Dictionaries are good and useful things. They help us understand our language and those who practice it. Unfortunately, a dictionary cannot tell us what a particular writer or speaker means when he uses a particular word. Many words have shades of meaning and some have multiple, unrelated meanings which can cause confusion and misunderstanding. As readers and listeners, it is our primary task to try to understand what a writer or speaker means, not what it means to us.
This is generally easier with speakers because we can ask them clarifying questions. Writers, however, can be miles or millennia removed from us. To understand how a writer understands a word, we often have to look at context. We must take tentative guesses at the meaning and hold them up to the rest of the writing. Does our hypothetical meaning fit with the other things we understand?
Doing this takes patience and discernment instead of lazily assuming we know an unfamiliar word in a sentence based on context of that sentence alone. This takes reading and rereading and then reading other people’s attempts at interpretation, if there are any. We should look at how other writers of the time used the word, if possible, and how those who came after used the word, especially if the writer had students or disciples. If the writer was a student of someone else, we should study how that person understood the word.
Thankfully, we do not have to put forth this much effort in order to understand the vast majority of words. We may realize that we don’t understand a word only after reading the author for a time or after encountering another’s different interpretation. All of this requires a certain degree of humility.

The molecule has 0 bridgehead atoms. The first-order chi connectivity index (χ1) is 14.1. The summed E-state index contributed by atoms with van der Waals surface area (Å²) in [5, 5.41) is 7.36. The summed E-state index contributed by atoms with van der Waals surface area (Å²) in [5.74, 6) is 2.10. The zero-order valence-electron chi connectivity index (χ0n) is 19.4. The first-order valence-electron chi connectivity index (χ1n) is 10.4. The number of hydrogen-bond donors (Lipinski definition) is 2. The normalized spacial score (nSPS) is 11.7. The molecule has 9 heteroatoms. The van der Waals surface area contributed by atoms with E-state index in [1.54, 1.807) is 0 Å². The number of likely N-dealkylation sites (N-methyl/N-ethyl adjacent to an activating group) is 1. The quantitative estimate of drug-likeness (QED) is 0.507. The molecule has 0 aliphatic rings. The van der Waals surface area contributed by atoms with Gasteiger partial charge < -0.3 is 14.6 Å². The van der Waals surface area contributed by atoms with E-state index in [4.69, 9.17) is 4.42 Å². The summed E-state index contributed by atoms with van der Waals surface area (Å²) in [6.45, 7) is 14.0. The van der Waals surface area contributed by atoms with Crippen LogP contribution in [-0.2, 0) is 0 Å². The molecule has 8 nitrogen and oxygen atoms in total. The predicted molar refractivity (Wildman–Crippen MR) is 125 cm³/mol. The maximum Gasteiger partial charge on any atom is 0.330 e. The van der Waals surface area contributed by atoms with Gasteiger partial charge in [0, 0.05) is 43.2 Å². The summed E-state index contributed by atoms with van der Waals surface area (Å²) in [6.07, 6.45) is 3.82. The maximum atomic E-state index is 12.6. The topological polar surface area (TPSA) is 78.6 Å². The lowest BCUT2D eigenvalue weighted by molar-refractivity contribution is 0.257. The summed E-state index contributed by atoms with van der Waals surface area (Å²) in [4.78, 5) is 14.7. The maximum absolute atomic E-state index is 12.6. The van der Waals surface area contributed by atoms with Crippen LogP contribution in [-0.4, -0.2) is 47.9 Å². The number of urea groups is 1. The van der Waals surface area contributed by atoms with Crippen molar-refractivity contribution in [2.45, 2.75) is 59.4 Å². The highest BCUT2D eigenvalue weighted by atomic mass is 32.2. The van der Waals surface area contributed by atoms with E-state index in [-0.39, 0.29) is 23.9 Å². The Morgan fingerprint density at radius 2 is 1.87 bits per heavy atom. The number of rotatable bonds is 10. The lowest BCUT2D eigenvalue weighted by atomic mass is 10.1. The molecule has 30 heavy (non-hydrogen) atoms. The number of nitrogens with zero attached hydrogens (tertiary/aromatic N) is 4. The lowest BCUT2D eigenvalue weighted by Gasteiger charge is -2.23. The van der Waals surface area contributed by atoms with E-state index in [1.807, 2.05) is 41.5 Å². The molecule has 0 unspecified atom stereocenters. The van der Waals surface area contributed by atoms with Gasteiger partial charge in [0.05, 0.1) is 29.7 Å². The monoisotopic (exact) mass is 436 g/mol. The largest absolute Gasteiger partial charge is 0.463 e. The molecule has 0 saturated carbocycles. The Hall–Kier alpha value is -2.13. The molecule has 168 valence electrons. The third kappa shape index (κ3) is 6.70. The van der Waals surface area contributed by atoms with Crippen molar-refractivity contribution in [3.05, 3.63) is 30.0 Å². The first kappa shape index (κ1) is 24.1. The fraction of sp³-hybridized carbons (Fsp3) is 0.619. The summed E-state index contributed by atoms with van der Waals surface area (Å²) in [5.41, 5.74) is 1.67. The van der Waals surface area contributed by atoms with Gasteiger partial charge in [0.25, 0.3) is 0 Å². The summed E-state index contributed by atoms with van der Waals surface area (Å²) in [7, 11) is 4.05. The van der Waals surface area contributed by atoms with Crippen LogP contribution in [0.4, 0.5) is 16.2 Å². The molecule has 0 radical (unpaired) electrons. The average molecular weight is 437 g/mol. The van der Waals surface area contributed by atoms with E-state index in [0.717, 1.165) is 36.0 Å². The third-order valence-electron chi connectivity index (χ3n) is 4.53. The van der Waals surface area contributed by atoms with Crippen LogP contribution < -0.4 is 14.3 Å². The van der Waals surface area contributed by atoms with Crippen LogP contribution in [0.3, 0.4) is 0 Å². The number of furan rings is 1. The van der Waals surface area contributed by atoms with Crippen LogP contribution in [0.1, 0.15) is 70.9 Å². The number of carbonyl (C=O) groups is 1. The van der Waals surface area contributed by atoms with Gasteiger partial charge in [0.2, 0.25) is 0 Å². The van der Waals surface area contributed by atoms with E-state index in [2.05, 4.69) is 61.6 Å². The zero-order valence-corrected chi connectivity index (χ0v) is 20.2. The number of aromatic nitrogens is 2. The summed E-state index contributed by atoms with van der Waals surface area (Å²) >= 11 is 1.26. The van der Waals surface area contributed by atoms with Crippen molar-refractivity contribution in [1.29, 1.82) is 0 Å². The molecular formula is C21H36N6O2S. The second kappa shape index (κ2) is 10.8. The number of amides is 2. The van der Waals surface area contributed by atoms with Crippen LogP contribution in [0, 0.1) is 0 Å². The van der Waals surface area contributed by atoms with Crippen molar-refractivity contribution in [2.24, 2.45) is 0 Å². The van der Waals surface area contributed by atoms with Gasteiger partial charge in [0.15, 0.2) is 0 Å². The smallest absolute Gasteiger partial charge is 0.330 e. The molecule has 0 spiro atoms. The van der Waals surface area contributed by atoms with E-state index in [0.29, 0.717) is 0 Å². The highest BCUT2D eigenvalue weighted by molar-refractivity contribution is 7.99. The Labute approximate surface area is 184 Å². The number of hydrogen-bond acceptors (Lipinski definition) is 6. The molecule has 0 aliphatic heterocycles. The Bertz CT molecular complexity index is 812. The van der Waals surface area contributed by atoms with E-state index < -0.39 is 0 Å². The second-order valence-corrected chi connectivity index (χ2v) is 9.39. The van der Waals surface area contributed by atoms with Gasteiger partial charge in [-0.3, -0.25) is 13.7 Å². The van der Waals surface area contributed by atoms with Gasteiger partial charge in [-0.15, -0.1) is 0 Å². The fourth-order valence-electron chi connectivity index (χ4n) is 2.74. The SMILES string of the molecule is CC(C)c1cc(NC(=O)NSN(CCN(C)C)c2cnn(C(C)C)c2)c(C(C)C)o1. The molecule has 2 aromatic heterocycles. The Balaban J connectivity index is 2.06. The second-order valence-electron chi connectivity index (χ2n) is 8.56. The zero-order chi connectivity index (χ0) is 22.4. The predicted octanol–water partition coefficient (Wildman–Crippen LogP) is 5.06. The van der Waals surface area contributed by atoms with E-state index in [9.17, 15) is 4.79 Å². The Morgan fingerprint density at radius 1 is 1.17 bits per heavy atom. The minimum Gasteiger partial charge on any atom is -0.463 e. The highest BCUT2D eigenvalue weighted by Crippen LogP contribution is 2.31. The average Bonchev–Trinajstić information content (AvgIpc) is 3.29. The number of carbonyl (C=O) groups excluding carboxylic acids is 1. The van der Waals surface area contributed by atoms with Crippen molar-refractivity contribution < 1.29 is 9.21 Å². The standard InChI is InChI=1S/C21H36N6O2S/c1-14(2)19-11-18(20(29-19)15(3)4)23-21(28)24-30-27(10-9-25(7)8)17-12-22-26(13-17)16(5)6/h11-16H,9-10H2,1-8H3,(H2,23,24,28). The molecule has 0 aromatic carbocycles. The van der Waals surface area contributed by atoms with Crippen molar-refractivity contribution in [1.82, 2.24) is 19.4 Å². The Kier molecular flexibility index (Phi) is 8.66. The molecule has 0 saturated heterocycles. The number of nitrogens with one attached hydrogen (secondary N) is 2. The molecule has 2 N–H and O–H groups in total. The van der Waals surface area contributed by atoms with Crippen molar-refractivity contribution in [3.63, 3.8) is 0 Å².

Readers of past posts know that I am passionate about words. Meaning is crucial because without shared meaning, there is no communication and we are left isolated in our own interpretive sphere, not knowing if our view through it to the outside world is accurate or distorted.
A word I have recently been reconsidering in the manner described above is faith. Two different dictionaries lead with significantly different definitions.
Faith n. Unquestioning belief that does not require proof or evidence.
Webster’s New World Dictionary: Third College Edition
Faith n. Complete trust or confidence in someone or something.
The first makes faith irrational while the second does not. I cannot help but believe that the tone of the definitions is colored by the editor’s biases. Faith is a highly charged word even among those who “hold” it, “espouse” it, or “practice” it. The church fractured in the 16th century ultimately because Martin Luther understood what the Apostle Paul meant by faith differently than the church had for its history up to that point.
Luther’s understanding put him at odds not only with the church, but with the author of the Epistle of James. It is no secret that Luther had issues with James (as well as Hebrews, Jude, and Revelation.) It is worth considering that if Luther’s understanding of faith (and justification) caused him to question four New Testament epistles, perhaps he should have questioned his own definition.